Mr Paul Shillito (Oliver Valves) kindly discusses the ins and outs of monoflanges for cold service.
By David Sear
Mr Shillito, what exactly is cold service?
Traditionally within liquified natural gas (LNG) plants, there are ‘cold service’ applications and cryogenic. Cold service is typically between -29 °C and -50 °C.
Valves used on cold service are required to be operable at -50 °C, that is, be able to be opened and closed and maintain leak tightness through the gland and across the seat at the valve design pressure.
The slimline monoflange you have developed for cold service appears to have a bonnet extension. Why is that?
Valving for cold service do not require cryogenic bonnet extensions, however, they often require smaller extensions to allow for the application of lagging.
Lagging types and thicknesses vary from project to project and can be up to 50mm thick. The reason for using a bonnet extension with lagged valves is to move the top of the bonnet outside the lagging.
Should the valve ever develop a gland leak, the produced fluid will not be trapped within the lagging and cause corrosion issues.
What types of valves are used in the monoflange?
Both our block & bleed and double block & bleed assemblies utilise an outside screw and yoke needle valve for primary isolation with an inside screw and yoke type needle valves for secondary isolation and bleed valve.
How were these valves validated?
To validate the two types of needle valves with extended bonnets, Oliver have utilised the rigorous testing requirements called for within the Shell specification 77/300.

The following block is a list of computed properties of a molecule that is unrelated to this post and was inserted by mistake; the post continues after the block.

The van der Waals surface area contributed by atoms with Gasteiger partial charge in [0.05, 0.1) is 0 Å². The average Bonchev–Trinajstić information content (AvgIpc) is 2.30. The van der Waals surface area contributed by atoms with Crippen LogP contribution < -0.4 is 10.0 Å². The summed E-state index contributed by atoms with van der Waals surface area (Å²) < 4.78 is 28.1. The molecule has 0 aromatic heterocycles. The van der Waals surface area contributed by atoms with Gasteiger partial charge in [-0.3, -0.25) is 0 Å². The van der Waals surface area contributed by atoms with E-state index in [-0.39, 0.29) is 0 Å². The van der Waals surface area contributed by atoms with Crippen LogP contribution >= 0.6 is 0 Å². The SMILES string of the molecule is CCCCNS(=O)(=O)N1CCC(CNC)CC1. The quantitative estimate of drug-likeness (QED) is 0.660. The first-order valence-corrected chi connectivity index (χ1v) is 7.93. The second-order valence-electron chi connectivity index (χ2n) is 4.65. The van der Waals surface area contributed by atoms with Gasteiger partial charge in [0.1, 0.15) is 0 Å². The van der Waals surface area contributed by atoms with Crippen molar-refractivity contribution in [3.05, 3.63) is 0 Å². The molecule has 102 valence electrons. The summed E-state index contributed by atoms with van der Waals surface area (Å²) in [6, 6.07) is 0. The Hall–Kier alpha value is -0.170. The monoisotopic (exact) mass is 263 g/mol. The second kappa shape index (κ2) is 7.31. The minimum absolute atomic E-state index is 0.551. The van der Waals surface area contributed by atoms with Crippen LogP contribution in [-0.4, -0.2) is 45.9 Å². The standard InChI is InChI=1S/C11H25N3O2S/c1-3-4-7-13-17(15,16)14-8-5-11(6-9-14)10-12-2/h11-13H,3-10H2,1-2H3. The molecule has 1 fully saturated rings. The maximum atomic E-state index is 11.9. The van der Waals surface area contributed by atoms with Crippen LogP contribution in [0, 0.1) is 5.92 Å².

Unlike some specifications which only deal with purely the ability of the gland seal to perform at the low temperatures, the Shell specification reviews both the gland seal and the seat seal.
Oliver has performed the 77/300 validation test within its R&D facility, on a 1½” Class 2500 block & bleed slimline monoflange with extended bonnets. The performance of all the gland seals at -50 °C were well within leak rate BH and seat leaks were zero.
Testing was performed at ASME pressure classes 600 and 2500. All the testing was witnessed by a third party.
What was the driver for Oliver to develop this new monoflange?
Following discussions with LNG project engineers, it became clear that whilst valve companies could provide compact needle valve block and bleed and also double block and bleed valves with a minimum design temperature of -50 °C, they were unable to provide verification reports on the operational ability of these valves at the low temperature.
In addition, any testing that had been performed was not with the necessary extensions to allow for lagging which is so often fitted to pipelines for cold service.
Looking ahead, where do you see potential for these slimline monoflanges?
The LNG industry! The sector is starting to come back following the pandemic and there has been a positive response from the engineers we have spoken to.
The monoflange is ideally suited for pressure instruments. It allows for the safe isolation of the instrument from the pipeline in a compact assembly.
Meet Paul Shillito
Mr Shillito (M.Sc., M.Phil, C.Eng., F.I.Mech.E) is an engineer with over 35 years of experience in the design and development of a wide range of valve types. Starting his career in the nuclear industry, he moved to the oil and gas market, working on valves for both topside and subsea applications. He is technical director at Oliver Valves.
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